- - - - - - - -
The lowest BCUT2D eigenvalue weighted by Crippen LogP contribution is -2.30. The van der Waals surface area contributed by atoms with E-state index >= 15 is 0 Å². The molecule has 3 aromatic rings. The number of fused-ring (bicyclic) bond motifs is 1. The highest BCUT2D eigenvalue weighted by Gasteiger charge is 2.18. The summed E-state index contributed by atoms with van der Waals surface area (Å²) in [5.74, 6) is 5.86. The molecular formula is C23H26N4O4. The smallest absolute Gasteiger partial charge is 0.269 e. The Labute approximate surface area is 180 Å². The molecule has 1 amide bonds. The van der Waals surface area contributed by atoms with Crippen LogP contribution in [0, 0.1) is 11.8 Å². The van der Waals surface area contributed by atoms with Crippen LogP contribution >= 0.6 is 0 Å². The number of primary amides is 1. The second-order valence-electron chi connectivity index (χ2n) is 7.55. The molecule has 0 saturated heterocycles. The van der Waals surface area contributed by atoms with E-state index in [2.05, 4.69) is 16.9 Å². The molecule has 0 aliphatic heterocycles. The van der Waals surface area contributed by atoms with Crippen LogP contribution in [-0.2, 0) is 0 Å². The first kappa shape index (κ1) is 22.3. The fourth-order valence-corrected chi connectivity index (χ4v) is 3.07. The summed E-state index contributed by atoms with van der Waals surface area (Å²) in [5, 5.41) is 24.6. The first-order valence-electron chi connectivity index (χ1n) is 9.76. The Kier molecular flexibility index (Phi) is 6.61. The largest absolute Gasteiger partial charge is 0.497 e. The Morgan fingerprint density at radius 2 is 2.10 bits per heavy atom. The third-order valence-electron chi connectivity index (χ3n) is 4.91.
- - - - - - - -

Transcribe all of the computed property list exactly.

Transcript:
The lowest BCUT2D eigenvalue weighted by Crippen LogP contribution is -2.30. The van der Waals surface area contributed by atoms with E-state index >= 15 is 0 Å². The molecule has 3 aromatic rings. The number of fused-ring (bicyclic) bond motifs is 1. The highest BCUT2D eigenvalue weighted by Gasteiger charge is 2.18. The summed E-state index contributed by atoms with van der Waals surface area (Å²) in [5.74, 6) is 5.86. The molecular formula is C23H26N4O4. The smallest absolute Gasteiger partial charge is 0.269 e. The Labute approximate surface area is 180 Å². The molecule has 1 amide bonds. The van der Waals surface area contributed by atoms with Crippen LogP contribution in [0, 0.1) is 11.8 Å². The van der Waals surface area contributed by atoms with Crippen LogP contribution >= 0.6 is 0 Å². The number of primary amides is 1. The second-order valence-electron chi connectivity index (χ2n) is 7.55. The molecule has 0 saturated heterocycles. The van der Waals surface area contributed by atoms with E-state index in [2.05, 4.69) is 16.9 Å². The molecule has 0 aliphatic heterocycles. The van der Waals surface area contributed by atoms with Crippen LogP contribution in [-0.2, 0) is 0 Å². The first kappa shape index (κ1) is 22.3. The fourth-order valence-corrected chi connectivity index (χ4v) is 3.07. The summed E-state index contributed by atoms with van der Waals surface area (Å²) in [5, 5.41) is 24.6. The first-order valence-electron chi connectivity index (χ1n) is 9.76. The Kier molecular flexibility index (Phi) is 6.61. The largest absolute Gasteiger partial charge is 0.497 e. The Morgan fingerprint density at radius 2 is 2.10 bits per heavy atom. The third-order valence-electron chi connectivity index (χ3n) is 4.91.